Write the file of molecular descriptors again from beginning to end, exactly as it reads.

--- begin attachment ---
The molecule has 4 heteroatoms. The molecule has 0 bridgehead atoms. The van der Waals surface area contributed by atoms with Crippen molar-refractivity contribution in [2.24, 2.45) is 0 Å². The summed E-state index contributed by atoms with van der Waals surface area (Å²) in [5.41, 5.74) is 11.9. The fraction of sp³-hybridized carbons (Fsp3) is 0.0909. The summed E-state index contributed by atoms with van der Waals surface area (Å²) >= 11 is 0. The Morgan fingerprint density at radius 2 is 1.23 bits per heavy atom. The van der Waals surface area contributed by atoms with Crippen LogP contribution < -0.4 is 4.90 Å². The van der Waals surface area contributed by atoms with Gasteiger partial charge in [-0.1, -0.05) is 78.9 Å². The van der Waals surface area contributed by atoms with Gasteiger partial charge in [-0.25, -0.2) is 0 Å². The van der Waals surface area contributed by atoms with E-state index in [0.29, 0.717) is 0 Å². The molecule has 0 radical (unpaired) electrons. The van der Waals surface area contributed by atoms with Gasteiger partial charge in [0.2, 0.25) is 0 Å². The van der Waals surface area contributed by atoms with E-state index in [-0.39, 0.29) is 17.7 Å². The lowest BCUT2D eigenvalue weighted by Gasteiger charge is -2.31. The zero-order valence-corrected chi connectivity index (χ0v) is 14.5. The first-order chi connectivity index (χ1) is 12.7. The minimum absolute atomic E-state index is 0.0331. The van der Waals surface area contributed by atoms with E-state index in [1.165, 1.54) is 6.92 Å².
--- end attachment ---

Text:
The molecule has 4 heteroatoms. The molecule has 0 bridgehead atoms. The van der Waals surface area contributed by atoms with Crippen molar-refractivity contribution in [2.24, 2.45) is 0 Å². The summed E-state index contributed by atoms with van der Waals surface area (Å²) in [5.41, 5.74) is 11.9. The fraction of sp³-hybridized carbons (Fsp3) is 0.0909. The summed E-state index contributed by atoms with van der Waals surface area (Å²) >= 11 is 0. The Morgan fingerprint density at radius 2 is 1.23 bits per heavy atom. The van der Waals surface area contributed by atoms with Crippen LogP contribution < -0.4 is 4.90 Å². The van der Waals surface area contributed by atoms with Gasteiger partial charge in [-0.1, -0.05) is 78.9 Å². The van der Waals surface area contributed by atoms with Gasteiger partial charge in [-0.25, -0.2) is 0 Å². The van der Waals surface area contributed by atoms with E-state index in [0.29, 0.717) is 0 Å². The molecule has 0 radical (unpaired) electrons. The van der Waals surface area contributed by atoms with Gasteiger partial charge in [0.2, 0.25) is 0 Å². The van der Waals surface area contributed by atoms with E-state index in [-0.39, 0.29) is 17.7 Å². The lowest BCUT2D eigenvalue weighted by Gasteiger charge is -2.31. The zero-order valence-corrected chi connectivity index (χ0v) is 14.5. The first-order chi connectivity index (χ1) is 12.7. The minimum absolute atomic E-state index is 0.0331. The van der Waals surface area contributed by atoms with E-state index in [1.165, 1.54) is 6.92 Å².